Tuesday, 15 October 2013

Public-private partnerships in Africa: presumptions

The dismissal last week of Malawi's entire cabinet (following a procurement fraud scandal) is easily dismissed as yet another corruption headline. But it also provides a hook for a little-mentioned aspect of public-private partnerships (PPPs) -- among the most fashionable concepts and phrases in current African economic and social development.

Although there is a strong scent of doubtful panacea about PPP-talk and often little precision offered on what exactly such relationships entail, there are many obvious advantages to seeking to crowd-in private sector funding and other support for government schemes. (This blog favours greater engagement with the private sector by governments in pursuit of public goals; see for example the previous post, here).

When PPPs are idealised, societies can see big business become more directly involved (than the indirect means of taxpaying) in the co-provision of public goods; for its part, business can envisage greater influence over the roll-out of infrastructure and other projects, reassured -- by the state's involvement in the project -- about its long-term prospects and return-on-investment.

Yet less ink is usually spent on what these relationships require, beyond viable co-financing arrangements, to work.

In particular, current PPP enthusiasm tends to presume that the public sector ministry or department can in fact deliver as a partner. The Malawi story highlights familiar accountability, transparency and integrity problems with many government departments in that sub-region, but the issue will also be one of sheer capacity and the available skills-base.

The issue is important to debates on promoting pro-developmental business in Africa because PPPs assume a class of public servants and regulators capable not only of delivering utilitarian projects but of conceiving and overseeing PPPs that strive to meet public interest (social, environmental and governance) criteria as well as commercial attractiveness ones.

I think that the issue I mean to address is this: 'We often assume that the difficulty is getting business to take the wider issue of public goods seriously; but many firms accept the merits or imperatives of development goals and are often waiting for a government lead and direction; so, what do hopes for scaled-up public-private relationships in pursuit of developmental goals assume about the quality of public servants, rather than just the motivational posture of private firms?'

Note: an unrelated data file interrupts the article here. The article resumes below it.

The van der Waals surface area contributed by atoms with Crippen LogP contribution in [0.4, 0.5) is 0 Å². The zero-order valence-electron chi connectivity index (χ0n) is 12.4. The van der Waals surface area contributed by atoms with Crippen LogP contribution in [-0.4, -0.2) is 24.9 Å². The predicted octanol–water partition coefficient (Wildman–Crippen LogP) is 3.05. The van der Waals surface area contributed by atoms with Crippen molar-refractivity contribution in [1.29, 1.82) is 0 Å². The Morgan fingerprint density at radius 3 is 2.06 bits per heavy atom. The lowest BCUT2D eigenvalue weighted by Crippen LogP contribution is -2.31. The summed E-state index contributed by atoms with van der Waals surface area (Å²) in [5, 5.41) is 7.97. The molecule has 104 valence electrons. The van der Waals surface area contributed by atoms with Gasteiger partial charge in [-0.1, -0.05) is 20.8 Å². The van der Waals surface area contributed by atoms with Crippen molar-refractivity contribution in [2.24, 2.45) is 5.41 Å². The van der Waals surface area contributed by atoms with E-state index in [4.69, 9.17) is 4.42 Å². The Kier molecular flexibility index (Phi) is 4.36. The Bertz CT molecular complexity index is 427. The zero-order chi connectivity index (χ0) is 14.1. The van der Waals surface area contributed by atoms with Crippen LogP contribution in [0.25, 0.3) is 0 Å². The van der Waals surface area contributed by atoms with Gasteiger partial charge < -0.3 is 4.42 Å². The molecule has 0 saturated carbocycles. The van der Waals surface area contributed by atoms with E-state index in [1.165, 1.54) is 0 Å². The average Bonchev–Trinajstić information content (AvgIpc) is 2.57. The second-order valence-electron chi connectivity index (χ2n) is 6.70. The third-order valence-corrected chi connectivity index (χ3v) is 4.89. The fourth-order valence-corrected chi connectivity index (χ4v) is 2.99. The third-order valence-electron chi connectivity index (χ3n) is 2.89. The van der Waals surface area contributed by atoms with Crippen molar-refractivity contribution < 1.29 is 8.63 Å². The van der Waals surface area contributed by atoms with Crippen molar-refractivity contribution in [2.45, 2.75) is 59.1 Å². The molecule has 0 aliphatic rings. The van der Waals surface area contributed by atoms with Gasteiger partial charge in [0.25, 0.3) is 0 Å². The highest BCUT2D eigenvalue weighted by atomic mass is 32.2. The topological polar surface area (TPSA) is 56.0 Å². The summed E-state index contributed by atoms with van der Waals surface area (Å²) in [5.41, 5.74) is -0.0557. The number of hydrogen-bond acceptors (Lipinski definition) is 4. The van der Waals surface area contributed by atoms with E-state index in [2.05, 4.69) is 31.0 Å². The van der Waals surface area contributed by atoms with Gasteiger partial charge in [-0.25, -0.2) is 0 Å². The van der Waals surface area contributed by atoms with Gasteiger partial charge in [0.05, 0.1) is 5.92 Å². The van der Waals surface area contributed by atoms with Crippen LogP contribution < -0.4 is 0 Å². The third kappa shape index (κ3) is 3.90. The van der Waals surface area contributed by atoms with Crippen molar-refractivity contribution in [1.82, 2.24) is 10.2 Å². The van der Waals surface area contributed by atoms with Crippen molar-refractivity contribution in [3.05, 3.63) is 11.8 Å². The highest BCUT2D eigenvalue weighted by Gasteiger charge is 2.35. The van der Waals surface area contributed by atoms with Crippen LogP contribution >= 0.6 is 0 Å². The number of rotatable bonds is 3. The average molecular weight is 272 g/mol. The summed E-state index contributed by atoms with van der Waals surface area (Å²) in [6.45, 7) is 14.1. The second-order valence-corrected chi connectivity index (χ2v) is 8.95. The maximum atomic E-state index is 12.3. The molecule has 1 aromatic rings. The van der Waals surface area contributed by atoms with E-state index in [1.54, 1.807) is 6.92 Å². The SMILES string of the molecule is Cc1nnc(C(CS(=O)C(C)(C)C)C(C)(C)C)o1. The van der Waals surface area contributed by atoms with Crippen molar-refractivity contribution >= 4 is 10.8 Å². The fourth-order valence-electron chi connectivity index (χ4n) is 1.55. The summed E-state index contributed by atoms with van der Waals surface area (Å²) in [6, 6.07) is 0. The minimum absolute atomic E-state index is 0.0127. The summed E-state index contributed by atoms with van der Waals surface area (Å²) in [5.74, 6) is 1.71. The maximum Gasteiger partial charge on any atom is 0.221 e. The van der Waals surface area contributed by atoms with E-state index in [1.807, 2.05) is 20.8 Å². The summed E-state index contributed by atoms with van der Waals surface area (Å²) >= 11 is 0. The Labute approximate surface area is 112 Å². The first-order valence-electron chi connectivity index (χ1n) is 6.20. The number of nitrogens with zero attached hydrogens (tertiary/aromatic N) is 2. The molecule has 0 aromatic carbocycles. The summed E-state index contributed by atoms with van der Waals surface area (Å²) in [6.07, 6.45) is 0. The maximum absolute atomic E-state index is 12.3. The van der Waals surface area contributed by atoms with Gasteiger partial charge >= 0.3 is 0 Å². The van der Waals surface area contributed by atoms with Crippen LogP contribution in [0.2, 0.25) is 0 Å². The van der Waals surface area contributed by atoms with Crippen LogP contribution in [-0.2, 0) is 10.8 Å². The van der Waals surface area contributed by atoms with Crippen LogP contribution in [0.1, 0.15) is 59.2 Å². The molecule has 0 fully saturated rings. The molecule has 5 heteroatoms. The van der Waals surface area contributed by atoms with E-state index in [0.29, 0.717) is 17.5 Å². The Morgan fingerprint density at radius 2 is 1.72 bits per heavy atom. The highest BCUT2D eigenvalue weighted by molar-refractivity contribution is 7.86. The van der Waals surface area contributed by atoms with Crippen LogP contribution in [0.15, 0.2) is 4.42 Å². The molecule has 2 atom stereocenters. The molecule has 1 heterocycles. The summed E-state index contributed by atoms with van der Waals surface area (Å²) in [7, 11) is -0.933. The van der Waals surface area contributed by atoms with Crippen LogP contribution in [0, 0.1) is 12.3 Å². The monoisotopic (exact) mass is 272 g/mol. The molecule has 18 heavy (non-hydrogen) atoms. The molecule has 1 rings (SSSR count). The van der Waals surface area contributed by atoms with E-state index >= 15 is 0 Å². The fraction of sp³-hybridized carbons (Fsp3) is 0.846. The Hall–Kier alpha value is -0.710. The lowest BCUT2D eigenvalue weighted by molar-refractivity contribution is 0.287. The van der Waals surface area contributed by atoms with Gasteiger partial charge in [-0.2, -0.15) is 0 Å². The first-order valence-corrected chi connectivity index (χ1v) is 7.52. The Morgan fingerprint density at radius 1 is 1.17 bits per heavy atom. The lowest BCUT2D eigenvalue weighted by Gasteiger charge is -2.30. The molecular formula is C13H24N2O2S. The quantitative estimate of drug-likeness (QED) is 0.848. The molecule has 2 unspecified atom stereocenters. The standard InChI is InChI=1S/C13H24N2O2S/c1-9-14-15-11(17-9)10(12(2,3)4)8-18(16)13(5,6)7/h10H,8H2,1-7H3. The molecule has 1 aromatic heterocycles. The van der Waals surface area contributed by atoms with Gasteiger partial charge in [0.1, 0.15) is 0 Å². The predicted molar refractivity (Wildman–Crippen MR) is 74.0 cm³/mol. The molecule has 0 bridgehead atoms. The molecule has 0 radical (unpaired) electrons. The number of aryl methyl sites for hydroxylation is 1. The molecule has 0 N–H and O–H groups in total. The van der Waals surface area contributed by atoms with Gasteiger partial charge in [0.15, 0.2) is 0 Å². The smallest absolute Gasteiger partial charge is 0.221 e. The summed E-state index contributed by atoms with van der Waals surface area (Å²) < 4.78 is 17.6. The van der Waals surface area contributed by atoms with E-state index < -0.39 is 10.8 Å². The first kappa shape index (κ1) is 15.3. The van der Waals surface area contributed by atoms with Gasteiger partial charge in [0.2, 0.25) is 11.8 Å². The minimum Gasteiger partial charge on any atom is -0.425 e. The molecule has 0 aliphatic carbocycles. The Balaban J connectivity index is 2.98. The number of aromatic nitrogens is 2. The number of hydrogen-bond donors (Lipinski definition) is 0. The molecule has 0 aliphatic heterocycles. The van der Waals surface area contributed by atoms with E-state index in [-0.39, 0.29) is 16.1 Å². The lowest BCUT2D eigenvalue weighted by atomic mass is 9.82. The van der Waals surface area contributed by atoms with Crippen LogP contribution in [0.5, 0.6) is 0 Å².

It would be interesting to see survey data on whether the majority of today's non-migratory young graduates in major African countries prefer a public sector job to a business/corporate one.
It is often assumed that private sector roles attract the more dynamic, enterprising and capable cohorts, while supposedly more secure but lower-paid government jobs attract those who are more risk-averse, have public service motivations, and so on.

In less-developed African countries, as business-government interactions increase around PPP models, one question that will arise more starkly is the potential drain of government talent into corporate teams. Firms may face dilemmas since their instinct to 'poach' an individual may clash with their sense that more will get done on their PPP if the talented individual remains in government. One idea is for the private sector partner to sponsor government counterparts -- as if seconding them -- to ensure these remain in government; this sounds like a recipe for corporate capture of government agencies but, if not too na├»ve, holds the promise that PPPs can deliver projects without stripping departments of their best staff.

The Malawi scheme was not particularly sophisticated, but does reveal a degree of entrepreneurialism within government agencies that in commercial life would be rewarded, in relevant appropriate circumstances (see this reflection on the upsides of 'corruption as innovation' here). Yet the Malawi conduct is not the sort of 'initiative' and 'innovation' that PPPs require of public servants if PPPs are to make meaningful impact, as a model, on African growth and development.

See a previous post on 'revolving doors' and the private sector's responsibility for public sector integrity as Africa rises.


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